And if you suspect I was pleased to find a photo that includes both Gene Hackman AND luggage, well, you're right.
By Caren Jeskey“The Nanny costs $29.95 and is available at Chicago Trunk and Leather Works.” Somehow, this electronic babysitter that beeps when your child wanders too far never really took off, as far as I know. Luckily, Chicago Trunk and Leather Works at 12 South Wabash also sold Tumi suitcases and leased-out aluminum Halliburton briefcases. The shop opened back in the days when local phone numbers started alphabetically: 312-FR2-0845. By the time I found them in the late 80s, the store was owned and run by Ken and Ron Levine, whose grandfather created the business.
Selling luggage and leather wallets in an old-school storefront on Wabash was the ultimate Chicago job as a teen. I felt urban and cool when the Red Line screeched towards downtown from my north side digs. “Watch the closing doors!” the ever cheerful conductor Michael Powell called out. (Yeah, so I was groped once in a CTA station, but I'd say just once counts as fortunate). Exiting somewhere on State, piss soaked tunnel air — tinny and cold in the winter and acrid in the summer — chased me from the platform all the way up the escalator. Mouth breathing was worse because then you could taste it. The reward came as olfactory senses yielded to the aroma of Garrett’s popcorn at street level. The fetching aroma of caramel and real cheddar cheese beckoned me into the shop to bag up and weigh out a portion. If I was sad, the bag was bigger. If I was happy, just a nibble would do. à la Mad Men. There was Tom, who mostly stocked but would pitch in wherever needed. Tom and Betty (not their real names; I wouldn't want to injure somebody, even at this far remove) would fly apart from each other if I climbed the stairs to the storage loft too quickly and caught them in a tangle.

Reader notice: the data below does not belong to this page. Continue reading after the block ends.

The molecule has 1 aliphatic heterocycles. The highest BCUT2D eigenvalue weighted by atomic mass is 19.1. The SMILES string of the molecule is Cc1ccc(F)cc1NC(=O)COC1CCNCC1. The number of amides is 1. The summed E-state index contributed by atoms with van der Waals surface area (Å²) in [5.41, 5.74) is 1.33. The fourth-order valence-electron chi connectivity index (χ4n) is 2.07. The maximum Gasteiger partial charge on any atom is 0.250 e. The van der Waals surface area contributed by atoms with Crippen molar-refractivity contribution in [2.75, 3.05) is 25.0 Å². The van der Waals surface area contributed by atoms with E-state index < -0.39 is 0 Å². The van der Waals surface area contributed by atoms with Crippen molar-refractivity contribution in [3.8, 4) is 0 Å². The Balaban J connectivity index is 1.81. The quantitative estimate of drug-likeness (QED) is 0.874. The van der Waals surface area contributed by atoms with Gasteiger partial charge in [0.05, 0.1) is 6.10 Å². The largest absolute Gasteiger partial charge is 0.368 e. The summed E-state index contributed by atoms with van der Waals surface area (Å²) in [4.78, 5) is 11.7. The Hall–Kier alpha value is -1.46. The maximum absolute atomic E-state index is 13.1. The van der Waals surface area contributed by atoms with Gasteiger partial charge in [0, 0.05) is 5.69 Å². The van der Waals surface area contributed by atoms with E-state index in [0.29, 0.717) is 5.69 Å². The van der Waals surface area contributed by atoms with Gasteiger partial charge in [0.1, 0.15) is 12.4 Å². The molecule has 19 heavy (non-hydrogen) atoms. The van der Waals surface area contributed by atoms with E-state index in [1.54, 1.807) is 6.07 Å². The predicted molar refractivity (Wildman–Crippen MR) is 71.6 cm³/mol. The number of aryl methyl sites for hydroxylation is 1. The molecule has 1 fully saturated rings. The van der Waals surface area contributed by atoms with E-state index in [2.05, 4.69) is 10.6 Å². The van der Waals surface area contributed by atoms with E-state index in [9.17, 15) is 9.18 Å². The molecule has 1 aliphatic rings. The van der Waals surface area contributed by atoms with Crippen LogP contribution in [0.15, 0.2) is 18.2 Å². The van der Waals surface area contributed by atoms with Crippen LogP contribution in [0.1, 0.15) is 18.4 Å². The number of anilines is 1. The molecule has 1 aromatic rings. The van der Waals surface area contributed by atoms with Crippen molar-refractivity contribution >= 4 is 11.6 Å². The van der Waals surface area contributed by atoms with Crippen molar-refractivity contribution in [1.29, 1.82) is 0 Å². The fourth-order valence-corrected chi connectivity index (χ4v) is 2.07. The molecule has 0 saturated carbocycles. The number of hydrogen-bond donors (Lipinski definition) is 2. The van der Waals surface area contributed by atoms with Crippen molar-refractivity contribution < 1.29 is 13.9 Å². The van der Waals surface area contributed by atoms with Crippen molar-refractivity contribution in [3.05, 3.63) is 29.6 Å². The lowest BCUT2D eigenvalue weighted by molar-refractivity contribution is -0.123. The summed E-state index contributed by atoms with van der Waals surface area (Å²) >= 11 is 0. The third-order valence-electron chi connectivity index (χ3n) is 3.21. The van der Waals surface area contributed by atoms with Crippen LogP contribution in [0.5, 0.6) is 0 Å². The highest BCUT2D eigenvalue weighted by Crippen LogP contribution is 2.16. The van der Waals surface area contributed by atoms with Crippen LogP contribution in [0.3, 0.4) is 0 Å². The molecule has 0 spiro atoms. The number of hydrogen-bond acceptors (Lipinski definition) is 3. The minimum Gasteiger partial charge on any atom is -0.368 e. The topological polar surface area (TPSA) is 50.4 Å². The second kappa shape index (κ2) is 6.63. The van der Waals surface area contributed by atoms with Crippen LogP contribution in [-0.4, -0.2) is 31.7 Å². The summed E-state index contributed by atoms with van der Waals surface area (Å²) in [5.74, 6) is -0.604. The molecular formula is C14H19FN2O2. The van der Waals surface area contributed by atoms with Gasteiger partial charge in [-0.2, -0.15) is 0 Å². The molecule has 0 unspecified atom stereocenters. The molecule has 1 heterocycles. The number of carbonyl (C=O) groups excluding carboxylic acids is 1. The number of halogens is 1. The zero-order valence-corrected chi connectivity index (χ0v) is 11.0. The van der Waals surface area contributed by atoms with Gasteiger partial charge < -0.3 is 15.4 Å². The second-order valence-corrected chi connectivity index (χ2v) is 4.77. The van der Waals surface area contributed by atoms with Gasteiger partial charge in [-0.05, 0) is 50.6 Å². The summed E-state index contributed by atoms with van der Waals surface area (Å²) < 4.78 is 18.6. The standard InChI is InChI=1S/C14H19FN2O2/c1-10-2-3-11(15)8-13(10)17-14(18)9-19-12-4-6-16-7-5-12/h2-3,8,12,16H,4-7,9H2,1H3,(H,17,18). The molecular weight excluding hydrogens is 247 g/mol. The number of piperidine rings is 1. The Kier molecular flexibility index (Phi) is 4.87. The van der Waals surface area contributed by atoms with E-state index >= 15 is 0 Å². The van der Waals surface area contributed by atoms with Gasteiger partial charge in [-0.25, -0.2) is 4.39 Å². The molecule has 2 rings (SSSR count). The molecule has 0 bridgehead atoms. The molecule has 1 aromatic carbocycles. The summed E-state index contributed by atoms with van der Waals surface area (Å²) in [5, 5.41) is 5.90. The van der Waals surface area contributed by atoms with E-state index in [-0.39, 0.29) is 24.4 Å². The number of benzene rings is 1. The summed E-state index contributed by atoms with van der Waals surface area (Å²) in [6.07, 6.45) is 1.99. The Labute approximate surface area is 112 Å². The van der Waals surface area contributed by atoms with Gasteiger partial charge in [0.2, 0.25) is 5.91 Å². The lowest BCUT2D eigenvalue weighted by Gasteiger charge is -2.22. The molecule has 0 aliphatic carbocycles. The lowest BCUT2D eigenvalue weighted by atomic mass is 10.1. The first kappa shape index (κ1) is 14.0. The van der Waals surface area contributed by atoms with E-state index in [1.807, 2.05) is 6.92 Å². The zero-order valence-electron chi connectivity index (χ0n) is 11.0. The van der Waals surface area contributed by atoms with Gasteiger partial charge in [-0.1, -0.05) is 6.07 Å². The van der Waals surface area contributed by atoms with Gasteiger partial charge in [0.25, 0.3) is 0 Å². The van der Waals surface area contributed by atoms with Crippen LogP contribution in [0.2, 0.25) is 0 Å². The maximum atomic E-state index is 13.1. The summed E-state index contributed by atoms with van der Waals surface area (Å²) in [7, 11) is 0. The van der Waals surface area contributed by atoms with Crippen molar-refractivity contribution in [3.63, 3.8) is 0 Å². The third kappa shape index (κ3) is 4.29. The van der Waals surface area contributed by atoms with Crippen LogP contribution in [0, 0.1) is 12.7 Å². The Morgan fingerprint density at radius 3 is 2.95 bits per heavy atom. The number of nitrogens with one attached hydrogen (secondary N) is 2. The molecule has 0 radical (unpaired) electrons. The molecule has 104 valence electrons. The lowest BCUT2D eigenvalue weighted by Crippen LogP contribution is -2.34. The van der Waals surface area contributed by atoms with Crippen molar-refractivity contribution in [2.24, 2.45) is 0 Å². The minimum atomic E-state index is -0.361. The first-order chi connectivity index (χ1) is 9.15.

Brad was the sweet, funny guy with smiling eyes. A member of the family. My kind boss Ken seemed to bring the best out in everyone. Ken and his wife Shelley took me under their wing and we became friends. When the store opened a second location, I happily took my station at 900 North Michigan in the new Bloomingdale’s Mall, as we called it. One day Ken, always looking out for others, pulled me aside. “Caren. We have a very special guest here. Gene Hackman. I want you to take care of him. Focus on what he wants, and don’t make too big a deal of it.” I did as I was told. Parents out there, I BET you wish your teens listened to you as willingly as I did to Ken.
I helped the poised and respectful Mr. Hackman — who knew how to treat the help — pick out a wallet for his wife. As I handed the star his bag, I said “Mr. Hackman. My mother always tells my father that you are the only man she’d leave him for.” He laughed, of course, and offered “would you like me to write her a note?” We found him an 8x10 lined piece of notebook paper. He wrote “Dear Myra. I love you. Gene Hackman.” I wrapped it up and gave it to her as a gift for Christmas.
"Dear Friends: As one who has experimented extensively with life in the home and community, using real people in true-life situations, I doubt that any playthings could prepare a child for one millionth of what is going to hit him in the teeth, ready or not."
—Kurt Vonnegut, Mother Night